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1934: Triumph of the Will
 pg. 75 
Adolf Hitler salutes a monument to fallen Nazi comrades at the Nuremberg Party rally.
Photo: Bundesarchiv/United States Holocaust Memorial Museum Photo Archive
Hitler loyalist Theodor Eicke (pictured) murdered SA leader Ernst Röhm during the Night of the Long Knives.
Photo: National Archives/United States Holocaust Memorial Museum Photo Archive
Speaking to the Reichstag on July 13, Hitler took responsibility for the purge, referring to himself as the "highest judge of the German people," and affirmed that "in the state there is only one bearer of arms, and that is the Army; there is only one bearer of the political will, and that is the National Socialist Party." The Army leadership's satisfaction in hearing that proclamation was matched by the Reichstag's applause as it passed a law legitimating the purge as "emergency defense measures of the state."

Hitler's good fortune continued. He received a congratulatory telegram from President Hindenburg, who wrote that Hitler had "nipped treason in the bud" and "saved the nation from serious danger." But an even bigger reward was his on the morning of August 2 when President Hindenburg died. With the plan already arranged, a government announcement was made within an hour of Hindenburg's death: The offices of president and chancellor were to be merged. Hitler would be Nazi Party chief, head of state, and supreme commander of the armed forces as well.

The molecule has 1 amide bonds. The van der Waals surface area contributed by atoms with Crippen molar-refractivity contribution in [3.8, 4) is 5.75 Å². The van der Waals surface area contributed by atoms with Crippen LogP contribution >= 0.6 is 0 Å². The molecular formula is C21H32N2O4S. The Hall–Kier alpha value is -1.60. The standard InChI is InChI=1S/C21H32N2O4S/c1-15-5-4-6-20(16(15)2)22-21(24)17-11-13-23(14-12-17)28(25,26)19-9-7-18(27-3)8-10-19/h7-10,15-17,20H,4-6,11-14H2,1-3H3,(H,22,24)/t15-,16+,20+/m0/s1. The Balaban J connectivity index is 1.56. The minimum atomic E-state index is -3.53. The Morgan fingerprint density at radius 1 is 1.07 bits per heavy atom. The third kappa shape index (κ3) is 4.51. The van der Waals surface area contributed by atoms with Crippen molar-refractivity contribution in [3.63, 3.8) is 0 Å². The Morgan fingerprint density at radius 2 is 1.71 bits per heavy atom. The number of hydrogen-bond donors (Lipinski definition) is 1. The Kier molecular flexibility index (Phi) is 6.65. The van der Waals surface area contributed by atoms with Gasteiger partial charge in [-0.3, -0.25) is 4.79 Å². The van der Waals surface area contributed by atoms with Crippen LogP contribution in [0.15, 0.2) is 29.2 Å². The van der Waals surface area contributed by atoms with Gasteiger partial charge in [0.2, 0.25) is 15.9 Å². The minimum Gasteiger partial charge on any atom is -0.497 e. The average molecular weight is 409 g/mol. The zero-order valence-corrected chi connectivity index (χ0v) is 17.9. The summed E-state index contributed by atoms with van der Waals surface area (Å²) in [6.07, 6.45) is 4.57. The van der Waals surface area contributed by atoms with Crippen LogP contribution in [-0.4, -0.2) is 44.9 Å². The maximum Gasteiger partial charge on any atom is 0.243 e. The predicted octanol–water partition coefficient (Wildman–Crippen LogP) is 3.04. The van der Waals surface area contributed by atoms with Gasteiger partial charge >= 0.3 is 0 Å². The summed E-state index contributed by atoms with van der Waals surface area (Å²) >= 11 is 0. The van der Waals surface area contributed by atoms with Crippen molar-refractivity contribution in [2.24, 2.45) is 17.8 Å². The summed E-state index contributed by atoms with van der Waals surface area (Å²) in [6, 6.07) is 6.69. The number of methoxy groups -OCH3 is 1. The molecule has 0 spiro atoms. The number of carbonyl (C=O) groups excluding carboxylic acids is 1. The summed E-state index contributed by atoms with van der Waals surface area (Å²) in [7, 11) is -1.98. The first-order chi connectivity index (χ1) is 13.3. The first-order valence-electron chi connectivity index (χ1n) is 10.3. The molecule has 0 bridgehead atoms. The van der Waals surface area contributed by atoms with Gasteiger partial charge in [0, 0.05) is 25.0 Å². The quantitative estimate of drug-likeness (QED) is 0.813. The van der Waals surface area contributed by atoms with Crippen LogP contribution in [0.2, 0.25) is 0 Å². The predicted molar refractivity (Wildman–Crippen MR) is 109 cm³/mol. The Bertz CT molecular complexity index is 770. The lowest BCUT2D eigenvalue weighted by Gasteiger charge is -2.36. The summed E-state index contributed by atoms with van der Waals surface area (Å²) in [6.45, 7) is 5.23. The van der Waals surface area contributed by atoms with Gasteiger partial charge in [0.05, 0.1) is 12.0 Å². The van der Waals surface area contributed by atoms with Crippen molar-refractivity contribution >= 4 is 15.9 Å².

Hitler was now the nation's ultimate authority. Signaling that fact on the same day, German soldiers took a personal oath of loyalty to Hitler: "I swear before God this sacred oath: I will render unconditional obedience to Adolf Hitler, the Führer of the German nation and people, supreme commander of the Armed Forces, and will be ready as a brave soldier to risk my life at any time for this oath."

Less than three weeks later, the German people were given an opportunity to ratify Hitler's new position and title: Führer and Reich chancellor. The turnout for this plebiscite was more than 90 percent of the 45.5 million people who could vote. Thirty-eight million Germans--about 90 percent of the votes cast--said "yes." Not every German agreed, however. More than four million voted "no," and about 870,000 voting papers were defaced.

Hitler could go to the 1934 Nazi Party rally at Nuremberg a much more confident man than he was when the year began. As Hitler's confidence was bolstered and as Himmler's authority increased, the vise on Germany's Jews was tightening even if the year's major events in Germany had not been focused primarily on them. By no means, however, had the Jews been forgotten while Hitler and his loyal followers consolidated and expanded their power. "Paper violence" against Jews had continued.

One important measure, enacted on March 23, was the Law Regarding Expulsion from the Reich, which would pave the way for East European Jews to be expelled from the Reich. Other decrees were aimed particularly at removing Jews from German educational institutions and professions. In early February, for instance, "non-Aryan" medical students had been prohibited from taking state medical examinations. In early May tuition exemptions were discontinued for Jewish university students.

The year 1934 was a triumph of the will for Hitler and his followers. For the European Jews, that triumph would prove to be a catastrophe.

1934: Triumph of the Will
 pg. 75 
The Holocaust Chronicle
© 2009 Publications International, Ltd.